Trip on Gull starting 2017-07-10 in BSAAug17
TRIP – 10.07.2017 – 14.07.2017 – report by Ewart Hutton
Assembled Monday 10 July at Hamble Point Marina to pick up Gull, an Oceanis 423, at 12.00. This was a two boat trip, with five other BSA members on Skittles. Light traffic on the journey down so both crews were assembled in good time, with the inevitable consequence that we had to hang around while Hamble Point Yacht Charters got the boats ready.
On board, checks done, kit stowed, and we cast off 14.20 with the sun still shining and the breeze still benign in the shelter of The Hamble. We’d already tossed the magic names in the air – Alderney, Cherbourg, St Vaast. A plan had been agreed on – sail overnight to St Vaast to make use of the SW wind to gain as much easting as possible. We were all prepared. We knew who we would be sharing a watch with, we were well provisioned, and our skipper had pre-cooked a roasted vegetable lasagne, which was nesting in the oven, just ready for heating up when the time came for our evening meal. We would spend Tuesday in St Vaast, and then on to Cherbourg on Wednesday to be well placed for a return crossing, either in daylight or overnight, on Thursday aiming for a handover at 12.00 Friday 14 July.
That was the plan…Which changed with some rapidity as we left the deceptively calm and balmy waters of the Hamble into Southampton Water, where the mainsail was raised, and then on into the Solent, where it was quickly reduced again to two reefs. The wind was W – SW F6 and the sea state was distinctly crotchety. We tried to convince ourselves that this was just a minor local difficulty, a temporary state of wind and tide at odds with each other, which would have dissipated by the time we arrived at the Needles. And it might have done. But we never got to the Needles to find out. There turned out to be too many invisible pranksters out in the Solent chucking the contents of their invisible buckets into our faces. By the time that the roasted vegetable lasagne broke free from the oven in a bid to abandon ship, the decision had already been made to forget St Vaast and to make for the closer port of Bouche de Yare, (Yarmouth to the Anglophones). Arriving here, disconsolate and wet from spray, we were told we’d have to raft up and were led by a rib to a very tidy Dutch yacht. We may have looked like weather-ravaged harpies, but we had the situation well in hand, although the Dutch owner obviously didn’t share our confidence as he emerged from below looking rather alarmed, mobile phone in one hand, conducting international business deals, while preparing to fend us off with the other. He was reassured in the end of course and diplomatic relations were established. He was holidaying with his wife and two young children and they turned out to be a charming family, although he did confess to being bemused by the Brexit decision, and horrified by our annual mooring fees.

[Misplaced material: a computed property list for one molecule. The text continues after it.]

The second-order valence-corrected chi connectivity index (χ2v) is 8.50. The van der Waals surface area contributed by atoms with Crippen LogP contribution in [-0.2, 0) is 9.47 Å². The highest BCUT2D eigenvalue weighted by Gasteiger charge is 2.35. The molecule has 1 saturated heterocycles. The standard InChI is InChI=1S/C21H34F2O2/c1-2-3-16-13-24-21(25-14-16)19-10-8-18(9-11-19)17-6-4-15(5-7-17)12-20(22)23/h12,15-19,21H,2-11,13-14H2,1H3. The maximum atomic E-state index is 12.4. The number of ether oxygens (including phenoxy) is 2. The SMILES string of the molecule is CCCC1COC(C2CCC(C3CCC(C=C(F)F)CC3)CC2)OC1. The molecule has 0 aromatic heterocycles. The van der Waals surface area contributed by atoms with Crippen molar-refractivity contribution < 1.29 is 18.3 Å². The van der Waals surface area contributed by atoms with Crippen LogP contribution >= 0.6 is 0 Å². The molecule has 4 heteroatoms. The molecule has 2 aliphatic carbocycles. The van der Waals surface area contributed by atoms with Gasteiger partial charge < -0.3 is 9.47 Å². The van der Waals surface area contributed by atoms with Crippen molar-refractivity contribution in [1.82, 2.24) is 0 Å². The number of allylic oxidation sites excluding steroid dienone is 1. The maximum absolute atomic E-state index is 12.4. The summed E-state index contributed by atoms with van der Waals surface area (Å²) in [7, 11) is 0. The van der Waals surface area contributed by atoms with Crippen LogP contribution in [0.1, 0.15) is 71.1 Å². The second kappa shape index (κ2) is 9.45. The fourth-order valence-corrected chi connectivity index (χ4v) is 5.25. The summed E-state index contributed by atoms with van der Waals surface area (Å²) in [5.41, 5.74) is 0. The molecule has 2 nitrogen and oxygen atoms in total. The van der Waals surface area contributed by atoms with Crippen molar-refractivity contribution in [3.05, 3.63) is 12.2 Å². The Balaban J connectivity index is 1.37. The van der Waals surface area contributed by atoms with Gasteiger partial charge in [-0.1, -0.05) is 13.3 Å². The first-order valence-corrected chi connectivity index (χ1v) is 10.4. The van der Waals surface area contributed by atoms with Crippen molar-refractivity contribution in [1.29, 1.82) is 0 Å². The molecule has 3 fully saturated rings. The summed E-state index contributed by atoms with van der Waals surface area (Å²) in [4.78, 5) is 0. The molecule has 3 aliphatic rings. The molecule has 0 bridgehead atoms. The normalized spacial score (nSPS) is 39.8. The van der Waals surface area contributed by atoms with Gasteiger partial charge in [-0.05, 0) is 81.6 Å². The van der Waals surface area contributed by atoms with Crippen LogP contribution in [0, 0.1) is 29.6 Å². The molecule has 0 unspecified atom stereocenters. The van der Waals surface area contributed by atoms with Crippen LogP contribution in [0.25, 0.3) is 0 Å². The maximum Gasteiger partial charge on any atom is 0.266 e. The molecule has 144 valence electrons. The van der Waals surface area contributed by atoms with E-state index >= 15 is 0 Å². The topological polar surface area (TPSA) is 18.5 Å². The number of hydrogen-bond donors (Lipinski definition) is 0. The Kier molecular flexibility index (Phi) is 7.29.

We were soon followed in by Skittles, which rafted alongside us, and immediately began to live up to the fun and sporty nature of their name, by asking to borrow Gull’s boathook. We watched intrigued as they used this as the major prop in a new deck game they’d just invented, called catch the end of the swinging main halyard. Glee and fun was had by all, but the game was eventually won by a member of Gull’s crew. We ate on board that night, the above mentioned lasagne having been caught, despatched and consequently cooked. And delicious it was.
Tuesday 11 July
We took the east going tide and left Yarmouth at 0845 with a light SWesterly wind and a forecast of rain arriving in the early afternoon from the West. A pleasant sail under the genoa all the way down to Chichester harbour, with the sail only being furled just before we passed the small boats’ moorings at Itchenor. From there we motored up to Chichester Marina, and through the lock, which was running on free flow at the time, and down to the berth we’d been assigned on pontoon H. This seemed to be a long way from the main facilities, but it turned out to have a really swanky shower block close by. We were tied-up by 1.30, just as the rain started and had a late lunch on board. The skipper had another go at cleaning the log which was proving to be wildly inaccurate.